Is there any knowledge on where the volitional ''おう'' Ending originated? As far as my interpretations go having seen a lot of sentences with them, Both the ''おう'' of the volitional and the ''おう'' of ’’こう、そう、どう'' seem to indicate some kind of..estimate? Something uncertain/imprecise. Instead of being 100% precise it's just a kind of general direction, a kind of estimate or expectation that is probably that way but not 100%.

それ is certain, it is that, そう is more vague, it is ''that way''. And it is used for ''seems like'' hearsay. 行く is just going. 行こう is more of an estimate, in that you'll ''probably'' go, or you say it when you say ''let's'' go, which isn't completely certain.

Another thing is how the other rows all start with the distance, and then some kind of thing that modifies it. like, その Is それ but possessive instead, so you use it in front of words.

Thing is, the こうrow has one that's ''ああ’’ which doesn't fall in line with this at all, but it may also be a sound change for all I know.

For all I know this could be a complete coincidence or my interpretation is completely false, soo, are they related in any way?

1 Answer 1


Nope, they're unrelated.

Although they look similar today, the う in こう comes from the く of 斯{か}く, and the う of 食べよう comes from the conjectural auxiliary , so they were originally quite different.

  • こう koʜ 'this way' comes from koʜ < kau < kaku. When kaku became kau, it caused a regular sound change from au to . With this change the word better fit the modern こそあど pattern phonologically, which allowed Japanese speakers to fill out the rest of the the こう・そう・ああ・どう koʜ soʜ aʜ doʜ paradigm by analogy, taking ʜ as a new morpheme meaning 'manner; way'.

    Note that the words ああ and どう doʜ are quite recent; these two words did not appear until Modern Japanese and were clearly formed by analogy. そう soʜ is slightly older, and Frellesvig gives soʜ < sau as a derivation, which goes back to Old Japanese sa(te).

    In terms of meaning, these four adverbs express 'manner; way'. I don't think the core idea of 'uncertain' or 'imprecise' is really included in the ʜ morpheme in these words.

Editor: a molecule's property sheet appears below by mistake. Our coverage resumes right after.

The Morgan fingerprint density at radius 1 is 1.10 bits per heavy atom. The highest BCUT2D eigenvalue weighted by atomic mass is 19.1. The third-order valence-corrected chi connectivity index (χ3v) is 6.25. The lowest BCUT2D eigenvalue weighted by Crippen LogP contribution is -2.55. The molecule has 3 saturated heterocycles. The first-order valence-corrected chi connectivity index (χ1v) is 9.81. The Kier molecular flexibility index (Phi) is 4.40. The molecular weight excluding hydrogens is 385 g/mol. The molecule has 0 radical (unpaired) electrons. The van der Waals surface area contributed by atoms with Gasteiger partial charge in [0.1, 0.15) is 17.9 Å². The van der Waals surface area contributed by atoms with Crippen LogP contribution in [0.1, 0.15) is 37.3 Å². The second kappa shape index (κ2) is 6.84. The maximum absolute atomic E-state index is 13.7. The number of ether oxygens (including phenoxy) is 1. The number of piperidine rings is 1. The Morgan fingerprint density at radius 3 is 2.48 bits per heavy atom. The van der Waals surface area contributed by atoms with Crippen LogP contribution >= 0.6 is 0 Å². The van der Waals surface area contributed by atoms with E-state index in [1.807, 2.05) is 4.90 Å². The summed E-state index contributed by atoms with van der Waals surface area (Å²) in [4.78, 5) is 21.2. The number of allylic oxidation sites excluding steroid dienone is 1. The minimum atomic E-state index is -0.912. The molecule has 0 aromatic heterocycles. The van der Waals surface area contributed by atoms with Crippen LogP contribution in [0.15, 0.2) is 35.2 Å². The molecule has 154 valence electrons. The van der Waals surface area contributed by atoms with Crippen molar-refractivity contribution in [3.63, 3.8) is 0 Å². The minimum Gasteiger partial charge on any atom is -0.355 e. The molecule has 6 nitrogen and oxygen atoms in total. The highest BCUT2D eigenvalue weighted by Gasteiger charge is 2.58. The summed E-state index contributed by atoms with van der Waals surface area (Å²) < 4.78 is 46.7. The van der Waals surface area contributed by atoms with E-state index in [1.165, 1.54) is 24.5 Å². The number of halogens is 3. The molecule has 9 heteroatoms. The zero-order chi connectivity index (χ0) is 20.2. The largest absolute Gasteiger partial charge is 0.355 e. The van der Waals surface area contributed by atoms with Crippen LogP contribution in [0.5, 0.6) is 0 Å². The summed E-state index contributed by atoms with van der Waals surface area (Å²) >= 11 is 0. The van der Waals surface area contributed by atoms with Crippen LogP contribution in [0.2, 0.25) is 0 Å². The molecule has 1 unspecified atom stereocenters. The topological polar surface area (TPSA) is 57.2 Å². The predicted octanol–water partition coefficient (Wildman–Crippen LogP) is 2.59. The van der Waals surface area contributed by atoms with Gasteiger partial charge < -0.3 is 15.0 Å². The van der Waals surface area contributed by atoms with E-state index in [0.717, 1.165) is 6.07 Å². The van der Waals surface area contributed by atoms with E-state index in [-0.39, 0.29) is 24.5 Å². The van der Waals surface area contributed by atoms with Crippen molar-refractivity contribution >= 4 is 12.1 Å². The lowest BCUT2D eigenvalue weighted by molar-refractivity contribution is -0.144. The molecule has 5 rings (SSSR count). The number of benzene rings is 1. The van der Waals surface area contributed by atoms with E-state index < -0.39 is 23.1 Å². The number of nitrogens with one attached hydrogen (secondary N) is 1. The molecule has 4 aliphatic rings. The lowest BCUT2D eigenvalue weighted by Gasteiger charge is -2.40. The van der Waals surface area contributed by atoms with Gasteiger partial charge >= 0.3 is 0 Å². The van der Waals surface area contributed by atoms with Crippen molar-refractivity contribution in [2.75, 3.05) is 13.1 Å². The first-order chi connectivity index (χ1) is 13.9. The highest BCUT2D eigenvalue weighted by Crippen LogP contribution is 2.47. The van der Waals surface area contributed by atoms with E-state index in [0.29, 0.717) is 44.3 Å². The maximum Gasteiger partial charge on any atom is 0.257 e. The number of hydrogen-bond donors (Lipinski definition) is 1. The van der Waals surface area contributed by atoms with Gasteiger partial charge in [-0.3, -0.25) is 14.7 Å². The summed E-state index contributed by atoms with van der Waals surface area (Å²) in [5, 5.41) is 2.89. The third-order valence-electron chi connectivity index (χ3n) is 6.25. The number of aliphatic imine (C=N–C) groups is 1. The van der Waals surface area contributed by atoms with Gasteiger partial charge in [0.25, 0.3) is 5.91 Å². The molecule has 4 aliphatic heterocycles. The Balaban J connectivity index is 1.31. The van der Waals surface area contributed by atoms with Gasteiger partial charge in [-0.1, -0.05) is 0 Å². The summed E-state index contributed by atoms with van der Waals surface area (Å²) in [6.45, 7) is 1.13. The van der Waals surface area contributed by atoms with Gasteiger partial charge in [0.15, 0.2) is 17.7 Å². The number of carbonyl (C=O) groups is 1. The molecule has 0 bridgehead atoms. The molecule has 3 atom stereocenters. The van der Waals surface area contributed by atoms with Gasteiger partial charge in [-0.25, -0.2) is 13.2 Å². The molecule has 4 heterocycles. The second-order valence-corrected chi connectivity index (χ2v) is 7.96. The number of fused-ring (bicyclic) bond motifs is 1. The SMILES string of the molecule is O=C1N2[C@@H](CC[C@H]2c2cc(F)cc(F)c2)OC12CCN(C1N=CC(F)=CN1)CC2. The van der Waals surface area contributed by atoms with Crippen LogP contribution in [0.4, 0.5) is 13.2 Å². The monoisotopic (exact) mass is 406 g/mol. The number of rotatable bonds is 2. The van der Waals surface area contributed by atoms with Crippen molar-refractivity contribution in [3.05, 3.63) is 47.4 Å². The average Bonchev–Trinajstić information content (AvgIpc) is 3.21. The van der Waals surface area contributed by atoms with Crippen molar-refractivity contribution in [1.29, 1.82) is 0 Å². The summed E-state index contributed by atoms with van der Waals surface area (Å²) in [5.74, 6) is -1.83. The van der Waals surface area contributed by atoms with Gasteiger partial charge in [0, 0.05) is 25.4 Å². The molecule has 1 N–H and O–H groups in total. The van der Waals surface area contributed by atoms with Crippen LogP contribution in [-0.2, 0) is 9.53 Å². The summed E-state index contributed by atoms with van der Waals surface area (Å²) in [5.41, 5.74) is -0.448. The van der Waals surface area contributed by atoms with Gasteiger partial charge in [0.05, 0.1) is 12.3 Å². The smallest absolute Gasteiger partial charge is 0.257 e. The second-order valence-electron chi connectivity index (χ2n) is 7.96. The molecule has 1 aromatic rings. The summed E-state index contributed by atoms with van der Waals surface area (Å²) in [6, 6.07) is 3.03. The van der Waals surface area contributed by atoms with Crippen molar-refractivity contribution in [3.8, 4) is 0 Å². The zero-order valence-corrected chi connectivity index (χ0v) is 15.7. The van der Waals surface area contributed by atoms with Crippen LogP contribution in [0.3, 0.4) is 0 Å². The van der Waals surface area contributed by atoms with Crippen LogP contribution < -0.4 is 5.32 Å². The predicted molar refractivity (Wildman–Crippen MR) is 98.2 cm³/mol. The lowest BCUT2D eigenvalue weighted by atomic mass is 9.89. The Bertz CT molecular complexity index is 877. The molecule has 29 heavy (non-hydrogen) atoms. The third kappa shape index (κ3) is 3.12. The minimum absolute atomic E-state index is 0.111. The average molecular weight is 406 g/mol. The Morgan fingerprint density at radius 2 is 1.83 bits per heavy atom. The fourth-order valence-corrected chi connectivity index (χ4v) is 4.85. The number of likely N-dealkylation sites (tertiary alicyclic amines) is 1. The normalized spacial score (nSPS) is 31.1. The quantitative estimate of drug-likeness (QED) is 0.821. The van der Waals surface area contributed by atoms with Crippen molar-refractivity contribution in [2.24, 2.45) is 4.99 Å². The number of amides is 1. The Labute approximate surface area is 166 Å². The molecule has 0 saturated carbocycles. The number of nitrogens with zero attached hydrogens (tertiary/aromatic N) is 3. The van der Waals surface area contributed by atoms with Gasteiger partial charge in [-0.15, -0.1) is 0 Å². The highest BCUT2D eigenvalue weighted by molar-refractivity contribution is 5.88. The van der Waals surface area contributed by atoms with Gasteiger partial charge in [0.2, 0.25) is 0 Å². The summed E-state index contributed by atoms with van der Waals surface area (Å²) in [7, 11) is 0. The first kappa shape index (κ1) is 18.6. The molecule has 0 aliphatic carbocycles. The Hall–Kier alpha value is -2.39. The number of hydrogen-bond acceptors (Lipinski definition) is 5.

• The suffix (y)oʜ, written with an オ段 kana + う in Japanese orthography, comes from the Old Japanese conjectural inflecting auxiliary -(a)m. By Late Middle Japanese its conclusive form -(a)mu, written む in Japanese, had become -(a)u, and this caused the same regular sound change from au to .

    To avoid hiatus, the semivowel y is inserted between vowel-stem verbs and :

      行く  ik-   + う (y)oʜ = 行こう  ik-oʜ  
      食べる tabe- + う (y)oʜ = 食べよう tabe-yoʜ

    Although the range of meanings expressed by -(a)mu and now (y)oʜ has varied quite a bit, I think the core idea behind this auxiliary/suffix is expressing some kind of modality, ranging from epistemic to boulomaic. The former fits what you're expressing with 'uncertain' or 'imprecise', although it's been used to express a somewhat wider range of meanings than just epistemic modality.

Note that in this answer the symbol ʜ is used to indicate the long vowel phoneme. In each word there is a long vowel sound today and not an う u sound, but the words are nonetheless written with the kana う in Japanese orthography, even for words like どう doʜ which were never pronounced with u historically.

  • I had a hunch it was just a coincidence because of the ''aa'', which is why I asked. Thanks for the detailed explanation. Apr 3, 2018 at 9:11

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